Spatial Cleansing and Cultural Legacy at the Hampi UNESCO Site in India
Author: Natalia Bloch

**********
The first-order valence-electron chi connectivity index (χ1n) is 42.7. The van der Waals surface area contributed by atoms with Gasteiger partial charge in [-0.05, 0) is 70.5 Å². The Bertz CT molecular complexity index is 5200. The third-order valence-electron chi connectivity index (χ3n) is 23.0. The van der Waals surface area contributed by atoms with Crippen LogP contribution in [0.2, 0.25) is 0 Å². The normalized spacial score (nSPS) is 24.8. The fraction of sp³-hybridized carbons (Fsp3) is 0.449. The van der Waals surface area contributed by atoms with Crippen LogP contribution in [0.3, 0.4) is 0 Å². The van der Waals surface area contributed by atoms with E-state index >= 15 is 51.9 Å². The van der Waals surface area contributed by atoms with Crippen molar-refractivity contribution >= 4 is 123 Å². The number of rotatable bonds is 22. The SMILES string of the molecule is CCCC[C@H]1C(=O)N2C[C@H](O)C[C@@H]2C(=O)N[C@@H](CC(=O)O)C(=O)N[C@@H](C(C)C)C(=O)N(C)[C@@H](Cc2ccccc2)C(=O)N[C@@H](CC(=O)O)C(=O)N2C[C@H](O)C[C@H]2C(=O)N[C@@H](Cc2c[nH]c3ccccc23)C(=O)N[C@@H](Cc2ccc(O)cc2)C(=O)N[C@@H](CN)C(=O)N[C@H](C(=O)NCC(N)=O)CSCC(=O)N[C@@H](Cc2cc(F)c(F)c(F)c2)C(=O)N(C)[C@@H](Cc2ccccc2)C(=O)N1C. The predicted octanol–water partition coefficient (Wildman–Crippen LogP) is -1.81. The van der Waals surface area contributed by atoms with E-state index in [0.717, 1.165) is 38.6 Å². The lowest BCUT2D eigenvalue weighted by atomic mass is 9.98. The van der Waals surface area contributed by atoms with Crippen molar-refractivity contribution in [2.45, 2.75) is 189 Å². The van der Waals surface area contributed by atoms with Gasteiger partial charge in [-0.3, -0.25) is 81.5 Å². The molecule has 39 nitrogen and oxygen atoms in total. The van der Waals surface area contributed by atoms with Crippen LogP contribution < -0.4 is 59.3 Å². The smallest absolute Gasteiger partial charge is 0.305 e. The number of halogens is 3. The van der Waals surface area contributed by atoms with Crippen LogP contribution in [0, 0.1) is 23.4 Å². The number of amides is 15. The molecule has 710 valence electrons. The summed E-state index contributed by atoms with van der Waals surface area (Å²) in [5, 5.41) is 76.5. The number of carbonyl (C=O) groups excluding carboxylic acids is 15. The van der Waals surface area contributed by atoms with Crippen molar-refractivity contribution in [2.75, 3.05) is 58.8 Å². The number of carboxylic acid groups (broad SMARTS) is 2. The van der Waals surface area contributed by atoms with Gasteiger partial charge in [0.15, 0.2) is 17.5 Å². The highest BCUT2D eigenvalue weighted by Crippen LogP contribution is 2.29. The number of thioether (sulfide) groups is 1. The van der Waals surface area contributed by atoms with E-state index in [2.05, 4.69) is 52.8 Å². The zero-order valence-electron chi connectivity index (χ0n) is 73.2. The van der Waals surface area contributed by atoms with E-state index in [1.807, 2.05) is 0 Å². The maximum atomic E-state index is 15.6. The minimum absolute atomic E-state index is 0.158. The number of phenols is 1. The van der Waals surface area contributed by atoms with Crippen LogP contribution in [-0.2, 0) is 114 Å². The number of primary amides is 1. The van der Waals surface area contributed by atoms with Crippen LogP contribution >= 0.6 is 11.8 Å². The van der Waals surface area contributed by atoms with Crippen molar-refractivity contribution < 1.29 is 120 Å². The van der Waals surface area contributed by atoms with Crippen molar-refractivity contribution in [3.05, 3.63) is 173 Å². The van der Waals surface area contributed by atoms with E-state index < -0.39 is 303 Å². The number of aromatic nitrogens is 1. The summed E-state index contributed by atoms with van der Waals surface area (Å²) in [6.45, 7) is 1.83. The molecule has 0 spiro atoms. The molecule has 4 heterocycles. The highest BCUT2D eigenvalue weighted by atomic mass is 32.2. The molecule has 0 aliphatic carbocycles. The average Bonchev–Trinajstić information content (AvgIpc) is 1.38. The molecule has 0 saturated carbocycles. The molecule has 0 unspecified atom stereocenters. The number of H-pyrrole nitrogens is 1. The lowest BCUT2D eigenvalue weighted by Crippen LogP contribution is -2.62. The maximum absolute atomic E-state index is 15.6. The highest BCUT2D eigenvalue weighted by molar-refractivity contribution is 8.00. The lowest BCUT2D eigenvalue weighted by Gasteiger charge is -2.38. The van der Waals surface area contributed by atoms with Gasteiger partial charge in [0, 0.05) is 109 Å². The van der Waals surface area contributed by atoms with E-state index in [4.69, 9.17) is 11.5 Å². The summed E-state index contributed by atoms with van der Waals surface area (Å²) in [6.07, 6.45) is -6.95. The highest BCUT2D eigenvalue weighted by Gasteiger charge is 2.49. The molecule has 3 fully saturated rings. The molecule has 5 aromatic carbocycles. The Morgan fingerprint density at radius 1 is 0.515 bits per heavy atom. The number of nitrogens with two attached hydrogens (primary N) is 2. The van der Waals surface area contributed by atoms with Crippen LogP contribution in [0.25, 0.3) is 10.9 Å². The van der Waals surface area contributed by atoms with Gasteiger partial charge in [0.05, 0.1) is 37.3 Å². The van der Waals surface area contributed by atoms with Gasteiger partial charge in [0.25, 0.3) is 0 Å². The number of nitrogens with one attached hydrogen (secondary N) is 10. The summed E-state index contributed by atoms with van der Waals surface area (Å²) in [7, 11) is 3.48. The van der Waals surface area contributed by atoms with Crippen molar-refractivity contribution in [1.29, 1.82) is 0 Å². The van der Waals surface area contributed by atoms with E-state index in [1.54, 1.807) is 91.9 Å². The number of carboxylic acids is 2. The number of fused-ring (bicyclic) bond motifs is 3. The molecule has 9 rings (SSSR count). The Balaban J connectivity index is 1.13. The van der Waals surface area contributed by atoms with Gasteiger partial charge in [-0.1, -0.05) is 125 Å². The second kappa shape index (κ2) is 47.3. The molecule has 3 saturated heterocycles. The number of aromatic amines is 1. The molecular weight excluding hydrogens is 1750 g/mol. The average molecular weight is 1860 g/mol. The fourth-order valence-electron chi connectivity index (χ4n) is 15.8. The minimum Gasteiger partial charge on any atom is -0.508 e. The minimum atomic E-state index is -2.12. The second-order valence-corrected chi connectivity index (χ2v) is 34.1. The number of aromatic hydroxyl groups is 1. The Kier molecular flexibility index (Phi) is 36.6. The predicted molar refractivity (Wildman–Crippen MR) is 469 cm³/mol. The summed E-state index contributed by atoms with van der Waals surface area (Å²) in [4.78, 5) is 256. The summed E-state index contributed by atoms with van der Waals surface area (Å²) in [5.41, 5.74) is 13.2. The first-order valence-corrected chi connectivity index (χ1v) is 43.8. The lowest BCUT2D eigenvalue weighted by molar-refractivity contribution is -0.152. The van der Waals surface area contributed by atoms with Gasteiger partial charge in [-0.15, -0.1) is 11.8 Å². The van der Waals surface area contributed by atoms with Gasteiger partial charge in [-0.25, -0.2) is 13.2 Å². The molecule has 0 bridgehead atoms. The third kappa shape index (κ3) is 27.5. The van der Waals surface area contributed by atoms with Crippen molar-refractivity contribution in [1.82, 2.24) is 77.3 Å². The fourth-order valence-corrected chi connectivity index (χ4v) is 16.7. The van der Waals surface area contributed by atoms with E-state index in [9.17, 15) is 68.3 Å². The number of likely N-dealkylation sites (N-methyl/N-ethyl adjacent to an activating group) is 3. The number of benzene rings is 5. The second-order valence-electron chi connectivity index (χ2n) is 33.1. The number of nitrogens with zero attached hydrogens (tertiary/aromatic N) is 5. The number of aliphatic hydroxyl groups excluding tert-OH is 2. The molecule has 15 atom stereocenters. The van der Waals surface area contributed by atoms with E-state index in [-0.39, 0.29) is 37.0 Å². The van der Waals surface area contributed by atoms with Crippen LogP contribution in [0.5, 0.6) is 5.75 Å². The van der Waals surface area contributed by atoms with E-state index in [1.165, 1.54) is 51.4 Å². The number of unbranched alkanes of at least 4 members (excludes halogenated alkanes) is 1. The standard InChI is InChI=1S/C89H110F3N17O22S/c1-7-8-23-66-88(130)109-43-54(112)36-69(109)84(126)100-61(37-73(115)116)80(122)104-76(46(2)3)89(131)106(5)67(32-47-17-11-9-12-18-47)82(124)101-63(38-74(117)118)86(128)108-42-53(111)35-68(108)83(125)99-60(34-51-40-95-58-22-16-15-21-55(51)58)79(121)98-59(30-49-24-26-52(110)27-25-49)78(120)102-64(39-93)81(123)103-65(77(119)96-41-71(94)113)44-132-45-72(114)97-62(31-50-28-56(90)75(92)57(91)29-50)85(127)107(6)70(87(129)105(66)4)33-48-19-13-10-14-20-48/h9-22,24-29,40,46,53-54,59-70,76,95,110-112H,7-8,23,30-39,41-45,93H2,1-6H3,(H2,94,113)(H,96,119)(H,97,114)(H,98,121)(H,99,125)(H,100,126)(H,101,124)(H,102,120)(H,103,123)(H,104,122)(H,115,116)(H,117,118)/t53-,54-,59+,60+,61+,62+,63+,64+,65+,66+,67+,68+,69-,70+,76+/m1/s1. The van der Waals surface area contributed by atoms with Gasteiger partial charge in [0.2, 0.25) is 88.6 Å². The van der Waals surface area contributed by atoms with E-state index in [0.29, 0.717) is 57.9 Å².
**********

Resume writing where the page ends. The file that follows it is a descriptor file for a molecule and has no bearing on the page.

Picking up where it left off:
The Indian village of Hampi, site of a medieval Hindu Empire that is now a United Nations Educational, Scientific, and Cultural Organization (UNESCO) World Heritage Site, was until recently inhabited by a vibrant community of farmers-turned-small entrepreneurs reliant on tourism. However, since 2011 the village has been undergoing spatial cleansing resulting in the eviction of people and the demolition of their homes and businesses. The residents, portrayed in the official discourse as “illegal encroachers” and a threat to monuments, have been subjected to power relations imposed on them by postcolonial authorities guided by a hegemonic approach to material heritage. This paper analyses what has happened at Hampi through a theoretical framework of the anthropology of colonial legacies as an effect of mimicry. It also demonstrates how villagers have countered the state claim of Hampi as an outdoor museum with the concept of living heritage. However, perceived by authorities as neither native nor traditional enough, they have failed to win claims to this heritage site.